I have never been the mom that celebrated my kids returning to school. I hate waking up early, making lunches that inevitably came home uneaten. And despite all my best intentions, the morning hustle usually ends with me yelling at my highly distracted kids to get out the bloody door.
I also just really like having them home with me.
I love the easy pace of summer.
Last September came like a storm. Instead of my kids happily going off to school, I found myself homeschooling. I don’t do well with a sudden change of plans. I like well thought out decisions. I like to research. Plan. Then thoughtfully make my decisions.
But during our little up-heaval, I began to feel led to homeschooling, which I thought, was utterly ridiculous. Having dropped out of junior high, I was pretty sure I would be leading my middle schooler into a future of flipping burgers in a fast food joint.
There was also this. I have been battling depression for the last few years, and although I never liked sending my kids back to school, a part of me had been feeling they would be better served. I was beginning to doubt myself as a good mom. With them back in school I could then commence with sticking my head in the ground and hiding. But,the idea of homeschooling began to feel like a second chance. My kid needed me. Maybe, I could take back what I felt depression had stolen.
When we made the decision to homeschool I had never felt so ill-equipped and unprepared in my life. Despite being terrified, I said yes, and my life felt like it began again. I had that sense of it being so much bigger then I could imagine. But, there were no breaks from the bickering, quarreling. The moodiness of my hormonal tween was defeating me. If it wasn’t for his happiness in our decision to homeschool, I would have happily dumped him at school some days (we still have those days).
In my decision to homeschool, I had also met with a lot of resistance from those close to me. My ability was doubted, my intentions were questioned. I realized a lot of the doubt I was hearing was echoing my own fears. I knew some of the closest people to me felt I was ruining Owen’s life. I was one of them. That was depressing.
I tried to make up for my fear by hyper-scheduling Owen’s day. We were up by 7:30 am and hitting the books by 8:30. I packed so much nonsense into his day. He was miserable and so was I. I tried to overcompensate my fear by trying to give him an education above what he would receive in traditional school. I was trying to out-do teachers with years of education. I felt lost and knew despite my efforts; I was missing what was important. This was about me and my kids.
I pleaded with God to help me. And in the desert, I found water.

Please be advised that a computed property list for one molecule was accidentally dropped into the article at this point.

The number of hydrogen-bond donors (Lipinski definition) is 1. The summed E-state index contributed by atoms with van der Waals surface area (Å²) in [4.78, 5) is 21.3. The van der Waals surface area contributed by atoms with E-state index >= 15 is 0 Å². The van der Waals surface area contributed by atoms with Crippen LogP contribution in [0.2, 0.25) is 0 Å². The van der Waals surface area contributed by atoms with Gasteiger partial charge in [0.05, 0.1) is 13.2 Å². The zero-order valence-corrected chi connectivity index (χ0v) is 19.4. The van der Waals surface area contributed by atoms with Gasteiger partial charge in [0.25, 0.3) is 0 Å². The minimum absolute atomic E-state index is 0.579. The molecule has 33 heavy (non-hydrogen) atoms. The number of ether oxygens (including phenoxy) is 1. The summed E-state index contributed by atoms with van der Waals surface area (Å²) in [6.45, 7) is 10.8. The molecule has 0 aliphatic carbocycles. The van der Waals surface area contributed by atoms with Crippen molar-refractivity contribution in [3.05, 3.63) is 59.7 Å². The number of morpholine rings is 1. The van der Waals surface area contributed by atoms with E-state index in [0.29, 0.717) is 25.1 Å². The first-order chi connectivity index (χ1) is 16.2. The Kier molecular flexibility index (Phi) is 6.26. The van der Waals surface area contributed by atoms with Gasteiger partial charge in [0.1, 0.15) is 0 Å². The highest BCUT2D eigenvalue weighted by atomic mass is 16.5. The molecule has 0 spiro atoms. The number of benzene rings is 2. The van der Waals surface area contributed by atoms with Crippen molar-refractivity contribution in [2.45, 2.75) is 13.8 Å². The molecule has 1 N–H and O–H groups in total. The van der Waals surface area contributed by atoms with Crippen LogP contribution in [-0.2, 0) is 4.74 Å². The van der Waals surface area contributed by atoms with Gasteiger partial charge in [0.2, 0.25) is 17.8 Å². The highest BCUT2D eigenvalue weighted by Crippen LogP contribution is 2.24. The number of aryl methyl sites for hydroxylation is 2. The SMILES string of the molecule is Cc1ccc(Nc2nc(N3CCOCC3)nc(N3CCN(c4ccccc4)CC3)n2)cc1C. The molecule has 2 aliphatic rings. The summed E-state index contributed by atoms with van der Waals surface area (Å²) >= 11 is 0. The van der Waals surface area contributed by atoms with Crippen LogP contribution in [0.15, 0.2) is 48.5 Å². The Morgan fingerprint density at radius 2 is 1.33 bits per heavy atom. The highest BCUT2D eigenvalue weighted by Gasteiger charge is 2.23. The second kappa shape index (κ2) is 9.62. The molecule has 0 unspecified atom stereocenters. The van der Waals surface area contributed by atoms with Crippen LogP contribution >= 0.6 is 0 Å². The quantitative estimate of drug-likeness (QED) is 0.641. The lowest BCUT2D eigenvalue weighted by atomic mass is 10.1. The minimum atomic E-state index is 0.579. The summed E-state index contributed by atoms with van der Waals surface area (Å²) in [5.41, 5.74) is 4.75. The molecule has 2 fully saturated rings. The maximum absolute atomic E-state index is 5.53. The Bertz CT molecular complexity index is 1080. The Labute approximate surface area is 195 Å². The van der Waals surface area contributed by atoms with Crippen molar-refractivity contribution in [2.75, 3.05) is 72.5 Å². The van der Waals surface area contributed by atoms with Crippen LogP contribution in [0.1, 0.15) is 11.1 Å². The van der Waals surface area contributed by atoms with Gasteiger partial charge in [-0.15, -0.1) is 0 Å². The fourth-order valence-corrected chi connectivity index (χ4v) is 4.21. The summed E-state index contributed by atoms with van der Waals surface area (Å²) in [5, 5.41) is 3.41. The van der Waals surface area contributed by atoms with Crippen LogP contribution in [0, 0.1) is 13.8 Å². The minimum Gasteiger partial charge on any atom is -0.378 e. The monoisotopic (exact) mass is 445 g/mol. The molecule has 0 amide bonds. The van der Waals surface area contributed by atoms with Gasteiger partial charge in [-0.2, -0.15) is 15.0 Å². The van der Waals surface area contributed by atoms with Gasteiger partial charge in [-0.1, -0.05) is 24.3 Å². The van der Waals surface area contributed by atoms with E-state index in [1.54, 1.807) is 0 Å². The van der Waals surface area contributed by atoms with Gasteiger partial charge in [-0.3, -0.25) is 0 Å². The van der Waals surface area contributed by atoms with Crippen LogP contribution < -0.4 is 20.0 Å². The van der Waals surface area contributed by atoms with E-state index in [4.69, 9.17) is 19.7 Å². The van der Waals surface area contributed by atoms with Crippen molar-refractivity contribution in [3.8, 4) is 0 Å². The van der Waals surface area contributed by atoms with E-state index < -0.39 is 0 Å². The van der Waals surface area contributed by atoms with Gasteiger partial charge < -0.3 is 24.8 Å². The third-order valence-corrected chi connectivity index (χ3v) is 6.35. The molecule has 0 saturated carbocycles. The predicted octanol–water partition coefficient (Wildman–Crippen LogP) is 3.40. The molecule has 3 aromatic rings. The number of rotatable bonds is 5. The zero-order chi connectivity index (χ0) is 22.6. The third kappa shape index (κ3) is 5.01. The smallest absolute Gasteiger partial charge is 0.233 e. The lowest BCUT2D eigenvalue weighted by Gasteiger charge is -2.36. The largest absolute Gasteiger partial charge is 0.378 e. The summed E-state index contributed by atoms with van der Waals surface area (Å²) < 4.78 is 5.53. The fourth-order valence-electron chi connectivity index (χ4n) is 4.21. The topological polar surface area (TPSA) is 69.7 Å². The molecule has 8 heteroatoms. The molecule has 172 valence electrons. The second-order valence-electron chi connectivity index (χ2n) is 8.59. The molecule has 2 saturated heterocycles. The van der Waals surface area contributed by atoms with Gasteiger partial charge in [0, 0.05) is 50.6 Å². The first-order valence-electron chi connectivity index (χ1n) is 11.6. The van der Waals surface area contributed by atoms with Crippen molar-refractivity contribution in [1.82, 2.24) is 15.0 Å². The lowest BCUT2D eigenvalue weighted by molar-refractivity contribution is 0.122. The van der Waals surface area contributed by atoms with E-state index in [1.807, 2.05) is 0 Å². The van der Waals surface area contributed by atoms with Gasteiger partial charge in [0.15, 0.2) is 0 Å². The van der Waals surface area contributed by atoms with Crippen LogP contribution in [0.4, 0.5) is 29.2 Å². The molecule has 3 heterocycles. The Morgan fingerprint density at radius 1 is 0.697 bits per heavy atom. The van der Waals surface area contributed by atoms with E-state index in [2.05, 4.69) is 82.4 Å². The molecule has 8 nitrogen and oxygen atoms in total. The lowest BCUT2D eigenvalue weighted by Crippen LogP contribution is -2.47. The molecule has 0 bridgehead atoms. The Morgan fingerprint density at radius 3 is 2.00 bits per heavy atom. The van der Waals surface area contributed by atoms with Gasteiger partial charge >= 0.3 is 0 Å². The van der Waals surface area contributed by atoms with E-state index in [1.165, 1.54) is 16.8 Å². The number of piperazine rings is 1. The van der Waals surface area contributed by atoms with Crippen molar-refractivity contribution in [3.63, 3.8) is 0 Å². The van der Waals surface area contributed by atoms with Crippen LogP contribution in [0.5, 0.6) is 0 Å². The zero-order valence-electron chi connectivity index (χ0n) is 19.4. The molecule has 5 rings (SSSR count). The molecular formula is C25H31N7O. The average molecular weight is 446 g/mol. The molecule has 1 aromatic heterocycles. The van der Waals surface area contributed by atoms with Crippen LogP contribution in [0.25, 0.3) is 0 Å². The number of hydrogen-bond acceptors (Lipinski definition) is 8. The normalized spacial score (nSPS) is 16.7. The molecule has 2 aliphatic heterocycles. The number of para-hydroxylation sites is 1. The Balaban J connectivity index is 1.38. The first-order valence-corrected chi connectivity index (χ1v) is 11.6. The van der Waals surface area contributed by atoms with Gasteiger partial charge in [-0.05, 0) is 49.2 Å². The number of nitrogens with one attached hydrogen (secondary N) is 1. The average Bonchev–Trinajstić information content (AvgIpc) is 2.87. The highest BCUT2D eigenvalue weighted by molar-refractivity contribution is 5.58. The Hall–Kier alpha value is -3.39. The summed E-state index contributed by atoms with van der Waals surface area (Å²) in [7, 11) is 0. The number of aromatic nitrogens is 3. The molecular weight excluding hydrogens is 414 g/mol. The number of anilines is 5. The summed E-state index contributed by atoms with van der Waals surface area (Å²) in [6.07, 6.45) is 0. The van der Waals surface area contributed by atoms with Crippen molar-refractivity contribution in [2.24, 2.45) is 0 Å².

My eyes began to open to what mattered.
Owen and Oliver cuddled up on the couch together READING. I saw their brotherhood tightening. I had often worried with their seven year age gap, that they would not grow up close. The last year has allowed these two to bond in ways I could not have seen. I see them being kind to one another. It’s enough to outweigh the bickering.
The last year has brought a lot of tears. Arguments. I didn’t understand why Owen could not sit still when I was teaching him. So while he slept, I googled. I discovered Owen is a kinetic learner. He needs to move to learn. Our school system doesn’t allow for moving and learning. (I get why.) I began to understand why school made him feel miserable.
I learned to sit down with Owen. Stop filling him with “busy” and we began to share “aha” moments together. There is something amazing about seeing the light go on in your child’s eyes. When the impossible math problem suddenly becomes simple.
Some days, school for my family means spending the day in our pyjamas, my bed becoming a nest as we snuggle and learn together. These days are filled with giggles and closeness. They are so good for my mama soul.
Some days we wake up and decide it’s a great day for a day off.
I gave up my ridiculous schedule the last term of the year. We get up when we are ready. We eat breakfast. And then we do what needs to be done. I got rid of all the busyness I was using to overcompensate for my fear of failure.
I feel like my life is one big summer now. For the first time ever this year, I found myself looking forward to school starting. There wouldn’t be backpacks and dreaded uneaten lunches.
We eat breakfast in pyjama’s, and create learning nests in mom’s bed. There are brotherly cuddles and reading books. There are time outs, and tears. There are “I’m sorry’s” and heart to hearts.
It’s not perfect. But it is what my family needs.
I’ve discovered that in a season where I felt incapable, God has made me able. I wanted to hide, and God reminded me of the most important task he had given me. The one already in my hands. My children.